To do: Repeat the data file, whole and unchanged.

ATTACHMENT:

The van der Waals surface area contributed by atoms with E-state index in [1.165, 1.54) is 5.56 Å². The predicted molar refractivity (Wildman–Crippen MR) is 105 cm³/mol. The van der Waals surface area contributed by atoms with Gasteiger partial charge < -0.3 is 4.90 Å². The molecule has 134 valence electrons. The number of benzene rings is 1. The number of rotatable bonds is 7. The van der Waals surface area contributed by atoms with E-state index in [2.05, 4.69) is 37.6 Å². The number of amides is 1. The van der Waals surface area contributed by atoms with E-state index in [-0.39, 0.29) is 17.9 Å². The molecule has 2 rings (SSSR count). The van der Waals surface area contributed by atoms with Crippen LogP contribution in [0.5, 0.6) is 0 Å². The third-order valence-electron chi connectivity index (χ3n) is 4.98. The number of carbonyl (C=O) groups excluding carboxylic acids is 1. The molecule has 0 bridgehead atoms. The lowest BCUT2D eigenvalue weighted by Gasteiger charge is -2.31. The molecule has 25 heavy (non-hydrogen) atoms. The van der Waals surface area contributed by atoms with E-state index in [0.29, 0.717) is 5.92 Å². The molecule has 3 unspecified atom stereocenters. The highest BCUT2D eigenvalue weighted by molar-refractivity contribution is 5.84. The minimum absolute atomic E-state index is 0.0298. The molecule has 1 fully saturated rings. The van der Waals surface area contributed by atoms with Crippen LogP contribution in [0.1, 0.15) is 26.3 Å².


The van der Waals surface area contributed by atoms with E-state index in [1.165, 1.54) is 5.56 Å². The predicted molar refractivity (Wildman–Crippen MR) is 105 cm³/mol. The van der Waals surface area contributed by atoms with Gasteiger partial charge < -0.3 is 4.90 Å². The molecule has 134 valence electrons. The number of benzene rings is 1. The number of rotatable bonds is 7. The van der Waals surface area contributed by atoms with E-state index in [2.05, 4.69) is 37.6 Å². The number of amides is 1. The van der Waals surface area contributed by atoms with E-state index in [-0.39, 0.29) is 17.9 Å². The molecule has 2 rings (SSSR count). The van der Waals surface area contributed by atoms with Crippen LogP contribution in [0.5, 0.6) is 0 Å². The third-order valence-electron chi connectivity index (χ3n) is 4.98. The number of carbonyl (C=O) groups excluding carboxylic acids is 1. The molecule has 0 bridgehead atoms. The lowest BCUT2D eigenvalue weighted by Gasteiger charge is -2.31. The molecule has 25 heavy (non-hydrogen) atoms. The van der Waals surface area contributed by atoms with E-state index in [0.29, 0.717) is 5.92 Å². The molecule has 3 unspecified atom stereocenters. The highest BCUT2D eigenvalue weighted by molar-refractivity contribution is 5.84. The minimum absolute atomic E-state index is 0.0298. The molecule has 1 fully saturated rings. The van der Waals surface area contributed by atoms with Crippen LogP contribution in [0.1, 0.15) is 26.3 Å².